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How to build a snow hole

Snow holes – I never quite got the point of building one during an expedition just for a practice run. To me it seemed like a bit of a faff if you didn’t actually need one.

So, when Jamie called out he had found the perfect spot for building a snow hole I couldn’t have been less excited. It was only 4km to get to the huts – surely, we’d want to crack on and get there as soon as we could.

It turned out, building snow holes just for the sake of it is absolutely worth it. You wouldn’t stop a child on the beach building their sandcastle or digging a big hole, would you!

Of course, I am grossly disregarding the serious side of it. When it comes to winter skills, learning how to build a snow hole is one of the firm basics as they are the ultimate protection from the cold and bad weather. You are protected from the elements and the hole quickly warms up with the heat from your body. Also, a Hilleberg Keron 3 is about £1000 – a snow hole is free! Although, when the Beast from the East ‘blessed’ us with a good amount of snow, a business-minded Scot listed his homemade ice cave on Air BnB for £50 per night…

But, on the sunny day when we built our snow holes into the side of a well-consolidated snowdrift, it was a lot of fun. Like with the sandcastle or big hole, or main aim was to make it BIGGER! We would have happily spent all day there if Jamie hadn’t stopped our ‘Grand Designs’ ambitions.

What you need

The good thing about travelling with a pulk is that you can take a lot of stuff. Hence, we had all the equipment we needed for building a good snow hole.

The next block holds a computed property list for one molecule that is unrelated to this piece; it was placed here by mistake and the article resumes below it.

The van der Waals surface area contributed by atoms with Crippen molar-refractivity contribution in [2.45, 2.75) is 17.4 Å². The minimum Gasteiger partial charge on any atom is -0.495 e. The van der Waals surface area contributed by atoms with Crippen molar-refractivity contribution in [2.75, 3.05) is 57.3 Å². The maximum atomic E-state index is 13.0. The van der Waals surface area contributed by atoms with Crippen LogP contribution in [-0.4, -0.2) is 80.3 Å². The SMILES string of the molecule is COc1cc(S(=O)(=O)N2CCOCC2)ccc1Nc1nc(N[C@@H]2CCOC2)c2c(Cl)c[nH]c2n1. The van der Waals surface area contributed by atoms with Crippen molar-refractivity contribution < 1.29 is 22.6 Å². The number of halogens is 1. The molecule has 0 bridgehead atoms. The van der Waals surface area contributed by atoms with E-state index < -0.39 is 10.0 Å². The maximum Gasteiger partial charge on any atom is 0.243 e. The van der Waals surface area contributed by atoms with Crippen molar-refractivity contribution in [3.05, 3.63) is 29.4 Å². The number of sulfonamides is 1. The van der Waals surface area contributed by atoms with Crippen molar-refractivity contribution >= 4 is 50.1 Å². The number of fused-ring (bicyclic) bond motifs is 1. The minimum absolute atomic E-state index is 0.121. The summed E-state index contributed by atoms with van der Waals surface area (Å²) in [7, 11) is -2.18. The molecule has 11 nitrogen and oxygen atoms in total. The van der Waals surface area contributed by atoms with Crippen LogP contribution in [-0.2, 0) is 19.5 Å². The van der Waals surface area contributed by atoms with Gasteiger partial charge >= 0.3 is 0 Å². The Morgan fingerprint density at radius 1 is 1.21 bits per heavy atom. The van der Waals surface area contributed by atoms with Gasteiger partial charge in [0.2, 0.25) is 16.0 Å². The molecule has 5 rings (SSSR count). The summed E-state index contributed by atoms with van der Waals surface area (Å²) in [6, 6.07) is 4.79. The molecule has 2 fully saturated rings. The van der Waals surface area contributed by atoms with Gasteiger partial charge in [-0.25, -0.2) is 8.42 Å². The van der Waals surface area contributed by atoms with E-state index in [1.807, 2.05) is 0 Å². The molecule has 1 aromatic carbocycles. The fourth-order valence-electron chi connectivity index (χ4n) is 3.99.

Snow shovels

Should be part of your avalanche equipment anyway. They have an extendable shaft and are quite light.

 

 

 

Snow saw

How to build the snow hole

This is in an ideal world. If you are in a situation where you haven’t got the luxury to spend time looking for a well-suited snow-holing site or you cannot find one, then you’ll have to improvise and perhaps you are better off building a snow pit.

So, first of all – find a good area of spindrift or any mountain slope where you can start building your snow hole. You want the snow to be firm and not too wet and deep enough to excavate a large hole. If you hit rock or ice half-way through that’s no good.

This is what a good site looks like:

You start with a Christmas tree shape which you cut away into the snow. This means that the sleeping area, the large rectangle at the top, will be above the entrance (effectively, the Christmas tree trunk) so as to trap warmth. As you are digging, be careful not to damage the sides of your entrance way.

Usually, it works best to split the work between a digger and someone who clears away the debris in front of your hole and makes sure the entrance area remains clear. The Clearer also looks out for big blocks of excavated snow which can be later used to seal off the entrance area.

The aim is to expand the hole to the top and sides as you gain more depth. A good technique for taking out big blocks of snow at once is to drive the shovel into the snow, marking a square, and then breaking or levering away the area in the middle. Once the area inside is large enough, two people can get in and dig out more snow. One person can cut deep squares into the snow with the snow saw whilst the other person levers them out with the shovel.

If you are happy with the size of the snow cave, you can start finishing it off. Make sure the floor of the cave is level, evening it out with the snow saw and shovels. Then smoothen the edges of the ceiling and walls. Our hole was large enough to comfortably fit three sitting people. The last thing to do is seal off the arch at the entrance with large blocks of snow cut into shape and placed on top of each other (see picture). Leave the ‘tree trunk’ below clear – this is your entrance way. Sure, it will require crawling on your belly to get into the cave, but it also means that warm air will be trapped in the top of the snow cave, warming up your sleeping area.

Now it’s time to make yourself at home. If you are spending the night, you can take time to make the hole even bigger and better and perhaps carve out some snow sculptures like in the Ice Hotel if you are artistically inclined!

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